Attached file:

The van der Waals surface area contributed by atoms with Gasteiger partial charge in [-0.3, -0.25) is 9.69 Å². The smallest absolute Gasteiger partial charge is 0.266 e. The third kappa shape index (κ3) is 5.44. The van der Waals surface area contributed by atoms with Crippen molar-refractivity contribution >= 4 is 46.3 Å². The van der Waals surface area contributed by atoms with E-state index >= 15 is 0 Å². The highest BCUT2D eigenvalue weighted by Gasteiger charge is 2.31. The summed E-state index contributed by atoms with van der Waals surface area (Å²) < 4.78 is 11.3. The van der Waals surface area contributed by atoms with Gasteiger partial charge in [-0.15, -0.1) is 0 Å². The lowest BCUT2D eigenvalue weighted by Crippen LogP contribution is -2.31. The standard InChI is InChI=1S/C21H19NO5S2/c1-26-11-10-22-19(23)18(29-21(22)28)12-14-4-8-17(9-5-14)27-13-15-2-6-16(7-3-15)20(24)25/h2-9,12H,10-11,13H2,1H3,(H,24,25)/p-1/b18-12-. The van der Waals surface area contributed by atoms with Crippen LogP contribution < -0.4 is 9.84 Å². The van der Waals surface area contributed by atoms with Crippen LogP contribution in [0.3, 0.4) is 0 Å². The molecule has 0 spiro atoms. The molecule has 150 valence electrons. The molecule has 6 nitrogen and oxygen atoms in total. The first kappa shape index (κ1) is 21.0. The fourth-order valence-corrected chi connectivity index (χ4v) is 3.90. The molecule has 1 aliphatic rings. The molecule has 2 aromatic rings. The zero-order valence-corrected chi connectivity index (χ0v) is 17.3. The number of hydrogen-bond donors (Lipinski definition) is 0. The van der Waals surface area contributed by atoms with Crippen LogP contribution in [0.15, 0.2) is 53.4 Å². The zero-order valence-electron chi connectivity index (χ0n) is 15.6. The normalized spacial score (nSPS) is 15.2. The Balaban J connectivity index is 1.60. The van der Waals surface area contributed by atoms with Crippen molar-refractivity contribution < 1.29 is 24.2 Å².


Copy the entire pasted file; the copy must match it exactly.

The van der Waals surface area contributed by atoms with Gasteiger partial charge in [-0.3, -0.25) is 9.69 Å². The smallest absolute Gasteiger partial charge is 0.266 e. The third kappa shape index (κ3) is 5.44. The van der Waals surface area contributed by atoms with Crippen molar-refractivity contribution >= 4 is 46.3 Å². The van der Waals surface area contributed by atoms with E-state index >= 15 is 0 Å². The highest BCUT2D eigenvalue weighted by Gasteiger charge is 2.31. The summed E-state index contributed by atoms with van der Waals surface area (Å²) < 4.78 is 11.3. The van der Waals surface area contributed by atoms with Gasteiger partial charge in [-0.15, -0.1) is 0 Å². The lowest BCUT2D eigenvalue weighted by Crippen LogP contribution is -2.31. The standard InChI is InChI=1S/C21H19NO5S2/c1-26-11-10-22-19(23)18(29-21(22)28)12-14-4-8-17(9-5-14)27-13-15-2-6-16(7-3-15)20(24)25/h2-9,12H,10-11,13H2,1H3,(H,24,25)/p-1/b18-12-. The van der Waals surface area contributed by atoms with Crippen LogP contribution < -0.4 is 9.84 Å². The van der Waals surface area contributed by atoms with Crippen LogP contribution in [0.3, 0.4) is 0 Å². The molecule has 0 spiro atoms. The molecule has 150 valence electrons. The molecule has 6 nitrogen and oxygen atoms in total. The first kappa shape index (κ1) is 21.0. The fourth-order valence-corrected chi connectivity index (χ4v) is 3.90. The molecule has 1 aliphatic rings. The molecule has 2 aromatic rings. The zero-order valence-corrected chi connectivity index (χ0v) is 17.3. The number of hydrogen-bond donors (Lipinski definition) is 0. The van der Waals surface area contributed by atoms with Crippen LogP contribution in [0.15, 0.2) is 53.4 Å². The zero-order valence-electron chi connectivity index (χ0n) is 15.6. The normalized spacial score (nSPS) is 15.2. The Balaban J connectivity index is 1.60. The van der Waals surface area contributed by atoms with Crippen molar-refractivity contribution < 1.29 is 24.2 Å².